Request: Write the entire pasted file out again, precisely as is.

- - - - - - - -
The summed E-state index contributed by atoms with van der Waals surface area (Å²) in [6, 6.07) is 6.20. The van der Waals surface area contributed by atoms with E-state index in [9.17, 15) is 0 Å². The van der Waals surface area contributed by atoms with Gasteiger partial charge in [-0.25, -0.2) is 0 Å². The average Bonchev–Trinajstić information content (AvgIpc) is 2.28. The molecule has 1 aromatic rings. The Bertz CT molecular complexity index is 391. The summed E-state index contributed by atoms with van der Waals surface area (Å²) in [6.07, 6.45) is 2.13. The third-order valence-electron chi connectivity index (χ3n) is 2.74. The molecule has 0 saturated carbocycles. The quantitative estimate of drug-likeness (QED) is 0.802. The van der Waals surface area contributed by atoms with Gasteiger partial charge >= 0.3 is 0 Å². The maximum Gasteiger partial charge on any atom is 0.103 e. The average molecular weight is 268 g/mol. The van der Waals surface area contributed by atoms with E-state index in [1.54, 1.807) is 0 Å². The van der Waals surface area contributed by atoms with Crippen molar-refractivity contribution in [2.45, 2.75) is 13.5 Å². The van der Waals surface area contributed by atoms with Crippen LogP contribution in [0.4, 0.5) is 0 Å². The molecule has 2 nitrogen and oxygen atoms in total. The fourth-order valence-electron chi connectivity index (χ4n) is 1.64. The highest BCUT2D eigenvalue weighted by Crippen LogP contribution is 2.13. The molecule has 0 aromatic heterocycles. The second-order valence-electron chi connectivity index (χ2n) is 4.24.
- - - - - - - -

The summed E-state index contributed by atoms with van der Waals surface area (Å²) in [6, 6.07) is 6.20. The van der Waals surface area contributed by atoms with E-state index in [9.17, 15) is 0 Å². The van der Waals surface area contributed by atoms with Gasteiger partial charge in [-0.25, -0.2) is 0 Å². The average Bonchev–Trinajstić information content (AvgIpc) is 2.28. The molecule has 1 aromatic rings. The Bertz CT molecular complexity index is 391. The summed E-state index contributed by atoms with van der Waals surface area (Å²) in [6.07, 6.45) is 2.13. The third-order valence-electron chi connectivity index (χ3n) is 2.74. The molecule has 0 saturated carbocycles. The quantitative estimate of drug-likeness (QED) is 0.802. The van der Waals surface area contributed by atoms with Gasteiger partial charge >= 0.3 is 0 Å². The maximum Gasteiger partial charge on any atom is 0.103 e. The average molecular weight is 268 g/mol. The van der Waals surface area contributed by atoms with E-state index in [1.54, 1.807) is 0 Å². The van der Waals surface area contributed by atoms with Crippen molar-refractivity contribution in [2.45, 2.75) is 13.5 Å². The van der Waals surface area contributed by atoms with Crippen LogP contribution in [0.4, 0.5) is 0 Å². The molecule has 2 nitrogen and oxygen atoms in total. The fourth-order valence-electron chi connectivity index (χ4n) is 1.64. The highest BCUT2D eigenvalue weighted by Crippen LogP contribution is 2.13. The molecule has 0 aromatic heterocycles. The second-order valence-electron chi connectivity index (χ2n) is 4.24.